English director Tom Morris and South Africa’s Handspring Puppet Company brought the world “War Horse,” a sensation thanks in large part to the show’s graceful, stunningly realistic life-size horse puppets.
Elegance is upended, however, in the Morris and Handspring collaboration on Shakespeare’s “A Midsummer Night’s Dream” that is part of the Kennedy Center’s World Stages theater festival through Sunday. There is only one equine presence here, a hilarious Rube Goldberg donkey contraption that appears when Bottom is turned into an ass — pants yanked down as the hapless character is paraded about half nude, cheeks to the ceiling.
That’s the elaborate, crude donkey that fairy queen Titania dotes on in this evergreen comedy of confused romance and magic. The romance has an angry edge in this production by Handspring and the Bristol Old Vic, where Morris is artistic director, and the magic is so rough that a lot of the spirit world is conjured by the simplest puppets imaginable — wooden planks held by the actors and waved around as if they’re floating.
On one level, it’s like watching kids play with blocks, and you can imagine cynical audiences looking back one day and saying, “Hey, remember that ‘Dream’ where the fairies were just, like, pieces of wood?” But it’s clear what Morris and Handspring, led by Adrian Kohler’s designs and constructions, have in mind with their partial puppets. They want us to fill in the blanks.
Puck, for instance, is made up of small disconnected spare parts — a wicker basket, a handsaw and enough pieces that it takes three actors to work them all (and to give voice to this notoriously wicked fairy). It’s an odd Puck, to be sure: funny at times, half-baked at others, and most enchanting when it flies apart and disappears.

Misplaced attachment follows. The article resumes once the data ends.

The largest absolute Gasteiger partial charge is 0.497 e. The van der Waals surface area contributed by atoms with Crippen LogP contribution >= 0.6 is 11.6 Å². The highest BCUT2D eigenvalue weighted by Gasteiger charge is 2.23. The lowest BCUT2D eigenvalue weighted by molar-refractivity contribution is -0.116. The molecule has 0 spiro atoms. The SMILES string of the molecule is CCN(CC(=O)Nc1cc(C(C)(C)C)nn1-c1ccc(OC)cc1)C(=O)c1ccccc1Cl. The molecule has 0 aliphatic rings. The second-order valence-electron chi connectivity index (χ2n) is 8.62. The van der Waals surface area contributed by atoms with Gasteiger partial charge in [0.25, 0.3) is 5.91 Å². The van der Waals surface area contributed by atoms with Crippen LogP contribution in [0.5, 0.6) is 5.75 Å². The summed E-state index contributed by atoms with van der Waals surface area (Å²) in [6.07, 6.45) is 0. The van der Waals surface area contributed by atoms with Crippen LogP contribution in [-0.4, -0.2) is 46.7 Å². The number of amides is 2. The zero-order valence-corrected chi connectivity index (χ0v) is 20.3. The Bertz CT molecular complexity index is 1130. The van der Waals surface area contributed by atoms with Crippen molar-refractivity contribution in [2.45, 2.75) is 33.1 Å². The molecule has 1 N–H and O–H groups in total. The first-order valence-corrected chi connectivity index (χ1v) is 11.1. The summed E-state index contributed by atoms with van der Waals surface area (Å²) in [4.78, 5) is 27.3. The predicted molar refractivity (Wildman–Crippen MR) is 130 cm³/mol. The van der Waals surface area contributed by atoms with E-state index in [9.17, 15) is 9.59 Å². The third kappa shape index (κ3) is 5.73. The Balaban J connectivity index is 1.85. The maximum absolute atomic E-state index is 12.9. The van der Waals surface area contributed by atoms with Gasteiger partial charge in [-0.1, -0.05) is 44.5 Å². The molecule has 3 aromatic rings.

Fairy king Oberon, whose vengeful trick leads to Titania’s infatuation with Bottom as an ass, is given superhuman scale with only two pieces — a large, serious-looking head and a giant mechanical puppet hand. David Ricardo-Pearce works them both as he acts the role; puppeteers are always visible here.
There are more, though apparently the production has shed some puppets since it premiered in England last year. There are no puppets worked by the mixed-up lovers Hermia, Helena, Demetrius and Lysander, for instance, despite pictures showing them on the Kennedy Center Web site. That four-way romantic tangle and the knockabout business of the rude mechanicals preparing a play are largely unencumbered by actors working dummies, dolls or tools.
Miltos Yerolemou has an especially ripe time as the hammy Bottom, while Naomi Cranston (Helena), Akiya Henry (Hermia), Alex Felton (Lysander) and Kyle Lima (Demetrius) agreeably woo and brawl. By and large, the acting is vigorous and humorous, even though this is often a dark and spiky show.
The back and sides of the stage are great black voids, and the set is marked by stepladders and tools, plus a huge ragged curtain and a loose wooden grid that looks vaguely like a ship’s ribbing. The costumes are so casual that the lovers wear jeans, plaid shirts and boots (Vicki Mortimer is credited with the show’s design). It’s plainly not meant to be a bright and frisky “Dream,” and at times it goes slow and leaves you wanting something more ebullient and tangible.
But it erupts with laughter and whimsy often enough, and at the end of Thursday night’s enthusiastically received performance in the Eisenhower Theater, a real match was made as British actor Christopher Keegan invited his American girlfriend to the stage and proposed. She said yes.
By William Shakespeare. Directed by Tom Morris. Puppet design, fabrication and direction, Handspring Puppet Company. Lighting design, Philip Gladwell; composer, Dave Price; sound design, Christopher Shutt; movement director, Andrew Dawson. With Saikat Ahamed, Colin Michael Carmichael, Fionn Gill, Saskia Portway and Lucy Tuck. Through Sunday at the Kennedy Center. About 2 hours and 45 minutes. Tickets $29-$49. Call 202-467-4600 or visit kennedy-center.org.